It is worth noting that even though producers seem vitally important to the success of a game, they are not compensated in a way that acknowledges the vast difference between the best and worst producers. Based on a survey conducted with the attendees of the Game Developers Conference in 2008, I found that individuals reported relatively weak connections between performance and reward in the game industry. Producers, for example, reported bonuses that accounted for less than 9% of their total salary on average, with only 10% of producers reporting either a share of royalties or profits. It may be the case that many producers are not truly aware their own significance, or at least cannot prove it, without the kind of detailed longitudinal data I used in my analysis. Successes are claimed by many, while the blame for failures is often blurred, or, in the words of the old proverb, “victory has many fathers, defeat is an orphan.”
It is worth returning to the data one last time and noting that the difference in individual ability among producers, and, to a much lesser extent, designers, is one of the most important drivers of a game’s revenue. A game that would normally generate $30M in revenue could see their sales change by as much as $7M, depending on the quality of the producers involved. The difference between selecting either the top and bottom designers, however, accounts for a less significant $2M. And, keeping the same producer and designers, but changing the developer, could result in a difference in revenue of about $6.5M. You can read more detail in the full paper, People and Process, Suits and Innovators: Individuals and Firm Performance.
This does not mean that designers are not important, or that they do not play a vital role, but it suggests that getting the "best" versus the "worst" design talent has far less impact on the game than getting the best possible producer.
Some additional information (updated, again): Based on the comments I have received, a few additional points. First off, this is basically the result of a statistical, economic analysis - the results surprised me as well, I was certainly expecting to find a bigger impact on revenue from designers than I did. The results are not intended to show a lack of respect to designers, nor was the title of the post, and I have attempted to clarify the language in hopes that I do not cause offense. It is merely the results that I found, and that I am reporting here. The analysis shows that having the best versus worst designers on a team only changes project performance slightly, while having the best versus worst producers on a team has a tremendous impact on the performance of a game. I can only offer theories about why this is the case, based on other academic work. It might be the case that producers have a wider range of talent than designers (the best producers are really good, and the worst producers are really bad, while most designers fall somewhere in the middle), for example. Or, as is the case with many project managers in creative industries, the producer's role in bridging the gap between all of the stakeholders during development might be far more important than is realized. Any ideas you have to explain the gap would also be appreciated.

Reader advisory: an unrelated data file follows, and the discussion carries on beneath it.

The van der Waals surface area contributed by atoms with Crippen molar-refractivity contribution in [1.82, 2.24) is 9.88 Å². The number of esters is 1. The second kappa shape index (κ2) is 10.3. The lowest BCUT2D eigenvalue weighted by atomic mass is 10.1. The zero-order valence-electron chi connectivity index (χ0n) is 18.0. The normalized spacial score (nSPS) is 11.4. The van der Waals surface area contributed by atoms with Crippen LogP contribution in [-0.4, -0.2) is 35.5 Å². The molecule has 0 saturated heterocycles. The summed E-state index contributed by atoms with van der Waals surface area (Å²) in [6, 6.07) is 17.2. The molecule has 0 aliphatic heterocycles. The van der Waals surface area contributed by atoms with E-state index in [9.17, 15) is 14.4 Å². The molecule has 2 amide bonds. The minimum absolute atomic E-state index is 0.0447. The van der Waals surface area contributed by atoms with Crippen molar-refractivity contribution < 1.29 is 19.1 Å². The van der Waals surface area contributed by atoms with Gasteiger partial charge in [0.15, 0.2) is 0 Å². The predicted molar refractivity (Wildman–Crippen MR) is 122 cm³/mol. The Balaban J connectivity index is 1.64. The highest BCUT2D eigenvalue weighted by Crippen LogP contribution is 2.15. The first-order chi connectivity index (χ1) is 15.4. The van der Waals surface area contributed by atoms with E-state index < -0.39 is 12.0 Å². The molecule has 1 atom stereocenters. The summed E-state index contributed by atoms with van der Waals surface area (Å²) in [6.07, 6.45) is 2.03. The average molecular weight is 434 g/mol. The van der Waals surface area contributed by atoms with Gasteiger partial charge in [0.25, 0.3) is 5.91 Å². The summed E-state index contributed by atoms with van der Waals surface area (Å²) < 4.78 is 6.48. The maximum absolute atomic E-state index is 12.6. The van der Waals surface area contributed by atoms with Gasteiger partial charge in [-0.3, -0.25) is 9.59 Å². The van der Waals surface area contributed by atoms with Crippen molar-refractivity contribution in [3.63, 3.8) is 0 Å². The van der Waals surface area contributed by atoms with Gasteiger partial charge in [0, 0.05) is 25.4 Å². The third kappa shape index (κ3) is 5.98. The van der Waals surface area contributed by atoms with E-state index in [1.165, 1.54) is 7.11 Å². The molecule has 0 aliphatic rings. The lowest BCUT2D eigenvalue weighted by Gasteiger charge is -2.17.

As to the source of credits, I used Moby Games, with some spot-checking of the data to ensure accuracy (which seemed high). I realize credits do not always reflect contributions, but unless there is a reason to suspect that there is severe bias that would cause either designer or producer credits to be particularly inaccurate over 12 years and over 850 games, this shouldn't have a large effect. There is much more discussion of Moby Games and data collection in the comments below.